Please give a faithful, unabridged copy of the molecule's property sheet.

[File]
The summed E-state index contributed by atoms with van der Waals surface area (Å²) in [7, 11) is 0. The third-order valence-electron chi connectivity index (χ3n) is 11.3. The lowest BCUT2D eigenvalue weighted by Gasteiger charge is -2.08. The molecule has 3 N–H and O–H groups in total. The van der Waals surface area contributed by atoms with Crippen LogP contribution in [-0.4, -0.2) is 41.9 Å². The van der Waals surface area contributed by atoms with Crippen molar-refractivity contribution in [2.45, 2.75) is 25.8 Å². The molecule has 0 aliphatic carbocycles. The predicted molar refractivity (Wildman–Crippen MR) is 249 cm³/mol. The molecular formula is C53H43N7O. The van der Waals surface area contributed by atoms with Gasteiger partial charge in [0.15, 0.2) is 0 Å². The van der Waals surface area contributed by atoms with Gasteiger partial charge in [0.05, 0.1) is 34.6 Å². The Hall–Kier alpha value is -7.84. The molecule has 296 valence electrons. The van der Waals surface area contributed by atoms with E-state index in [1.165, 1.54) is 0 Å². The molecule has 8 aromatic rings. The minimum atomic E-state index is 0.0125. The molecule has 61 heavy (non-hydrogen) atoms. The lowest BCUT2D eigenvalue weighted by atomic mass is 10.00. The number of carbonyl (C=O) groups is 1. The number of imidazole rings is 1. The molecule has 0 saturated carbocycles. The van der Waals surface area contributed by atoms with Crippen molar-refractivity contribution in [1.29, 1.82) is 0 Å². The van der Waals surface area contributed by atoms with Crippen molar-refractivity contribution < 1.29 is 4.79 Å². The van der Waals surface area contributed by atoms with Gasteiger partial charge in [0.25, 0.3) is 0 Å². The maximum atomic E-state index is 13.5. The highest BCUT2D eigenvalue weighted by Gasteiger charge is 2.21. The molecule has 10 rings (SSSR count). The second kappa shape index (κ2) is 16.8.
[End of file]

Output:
The summed E-state index contributed by atoms with van der Waals surface area (Å²) in [7, 11) is 0. The third-order valence-electron chi connectivity index (χ3n) is 11.3. The lowest BCUT2D eigenvalue weighted by Gasteiger charge is -2.08. The molecule has 3 N–H and O–H groups in total. The van der Waals surface area contributed by atoms with Crippen LogP contribution in [-0.4, -0.2) is 41.9 Å². The van der Waals surface area contributed by atoms with Crippen molar-refractivity contribution in [2.45, 2.75) is 25.8 Å². The molecule has 0 aliphatic carbocycles. The predicted molar refractivity (Wildman–Crippen MR) is 249 cm³/mol. The molecular formula is C53H43N7O. The van der Waals surface area contributed by atoms with Gasteiger partial charge in [0.15, 0.2) is 0 Å². The van der Waals surface area contributed by atoms with Gasteiger partial charge in [0.05, 0.1) is 34.6 Å². The Hall–Kier alpha value is -7.84. The molecule has 296 valence electrons. The van der Waals surface area contributed by atoms with E-state index in [1.165, 1.54) is 0 Å². The molecule has 8 aromatic rings. The minimum atomic E-state index is 0.0125. The molecule has 61 heavy (non-hydrogen) atoms. The lowest BCUT2D eigenvalue weighted by atomic mass is 10.00. The number of carbonyl (C=O) groups is 1. The number of imidazole rings is 1. The molecule has 0 saturated carbocycles. The van der Waals surface area contributed by atoms with Crippen molar-refractivity contribution in [1.29, 1.82) is 0 Å². The van der Waals surface area contributed by atoms with Crippen molar-refractivity contribution < 1.29 is 4.79 Å². The van der Waals surface area contributed by atoms with Gasteiger partial charge in [0.25, 0.3) is 0 Å². The maximum atomic E-state index is 13.5. The highest BCUT2D eigenvalue weighted by Gasteiger charge is 2.21. The molecule has 10 rings (SSSR count). The second kappa shape index (κ2) is 16.8.